The James Marshall "Jimi" Hendrix Post Office is less than a mile from where the legendary guitarist is buried in Greenwood Memorial Park cemetery.
No amount of public memorials may ever match the cultural impact Jimi Hendrix had during his all-too-short life, but that hasn’t stopped local officials from further cementing his legacy around our region. Once a leading figure of the counterculture viewed warily by the federal government, the music icon will now have a post office near his hometown named after him.
Last week a bill was signed into law re-christening the Renton Highlands Post Office the James Marshall “Jimi” Hendrix Post Office in the legendary guitarist’s honor. The bill, which passed unanimously, was sponsored by Rep. Adam Smith, D-Bellevue, and supported by both of Washington’s U.S. senators, Patty Murray and Maria Cantwell.
“I am honored to join in paying tribute to rock and roll icon and Seattle native Jimi Hendrix with the renaming of the Renton Highlands Post Office as the James Marshall ‘Jimi’ Hendrix Post Office Building,” Smith said in a statement. “This designation will further celebrate Hendrix’s deep connection to the Puget Sound region and help ensure that his creative legacy will be remembered by our community and inspire future generations.”
Before rising to international fame in the late 1960s, Hendrix grew up in Seattle, spending much of his youth in the Central District and attending Garfield High School. There’s no shortage of Hendrix tributes scattered around his hometown — from the statue on Broadway to his namesake park adjacent to the Northwest African American Museum (NAAM) — etching “Seattle’s most recognizable son,” as the museum’s director LaNesha DeBardelaben described him, into the city’s history. The Renton post office is less than a mile from the Jimi Hendrix Memorial in the Greenwood Memorial Park cemetery, where the guitar hero is buried.
Most Read Entertainment Stories
- 'America's Got Talent' gave Benicio Bryant a little taste of his dream. Now, what's next for the Maple Valley teen?
- Meet the Air Force veteran from Tacoma who'll be on CBS' 'Survivor' this season
- Fall TV 2019: What to watch, from shows with Seattle ties to the best new series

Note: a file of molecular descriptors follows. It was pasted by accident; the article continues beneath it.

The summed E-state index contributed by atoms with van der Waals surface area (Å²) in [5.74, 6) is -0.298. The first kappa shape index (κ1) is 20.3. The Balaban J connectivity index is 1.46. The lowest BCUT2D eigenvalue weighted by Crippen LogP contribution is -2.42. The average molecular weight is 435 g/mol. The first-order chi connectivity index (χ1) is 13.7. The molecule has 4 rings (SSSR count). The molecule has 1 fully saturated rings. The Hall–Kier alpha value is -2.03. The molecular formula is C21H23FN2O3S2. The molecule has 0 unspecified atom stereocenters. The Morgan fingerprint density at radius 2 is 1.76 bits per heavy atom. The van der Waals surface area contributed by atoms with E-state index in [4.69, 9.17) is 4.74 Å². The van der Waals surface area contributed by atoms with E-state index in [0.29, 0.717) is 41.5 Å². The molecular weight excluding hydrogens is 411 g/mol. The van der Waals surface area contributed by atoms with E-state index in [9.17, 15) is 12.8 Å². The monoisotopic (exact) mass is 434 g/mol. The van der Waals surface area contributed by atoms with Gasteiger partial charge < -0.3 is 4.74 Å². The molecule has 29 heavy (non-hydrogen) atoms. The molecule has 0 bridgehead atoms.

- Why go to the theater? It's inconvenient. It can be uncomfortable. And here's why I love it.
- In this Netflix age, there's still nothing like seeing arts and entertainment live
“His legendary artistic genius chartered new territory within world music,” said DeBardelaben in a statement supporting the bill. “While his reach was international in scope, his roots trace back to Seattle and we are proud to richly celebrate his legacy as part of his hometown community.”
Earlier this fall, NAAM unveiled its own tribute to Hendrix’s legacy. In partnership with Hendrix’s estate, the “Bold as Love: Jimi Hendrix at Home” exhibition, which runs through May 5, 2019, offers an intimate look into the star’s upbringing. While the exhibit touches on Hendrix’s well-documented London stint — including a replica of his signature British cavalry jacket — that helped launch him into the stratosphere, the real draw is the half focusing on his early years in Seattle.
Though some of the hardships of Hendrix’s “transient childhood” are glossed over, a rosy portrayal of his early days in and around the Central District comes alive through family artifacts and photos, including a shot of a young Hendrix in uniform with his football coach (and future Washington governor) Booth Gardner. Numerous paintings and drawings of nature scenes and Seafair hydroplanes showed Hendrix’s creativity wasn’t limited to one medium while highlighting his hometown connection. “Bold as Love” also traces Hendrix’s flamboyant fashion sense to his infatuation with his grandmother’s collection of vaudeville attire she wore while singing with the Dixieland Spectacle — an all-black vaudeville troupe that led the Hendrix family to the Northwest.
Sure to please Hendrix buffs are handwritten letters and postcards he sent home while touring as a sideman, some of which have informed the documentaries and biographies since his death in 1970. Still, “Bold as Love” provides enough of an abbreviated overview of Hendrix’s career — from recording sessions with the Isley Brothers to some of his major hometown concerts — to serve the uninitiated, with an eye toward his Seattle roots.
The James Marshall “Jimi” Hendrix Post Office is located at 4301 N.E. Fourth St., Renton.
“Bold as Love: Jimi Hendrix at Home,” through May 5, 2019; Northwest African American Museum, 2300 S. Massachusetts St., Seattle; Wednesdays-Sundays 11 a.m.-5 p.m., open until 7 p.m. Thursdays; $5-$7, free for members and children 3 and younger; 206-518-6000, naamnw.org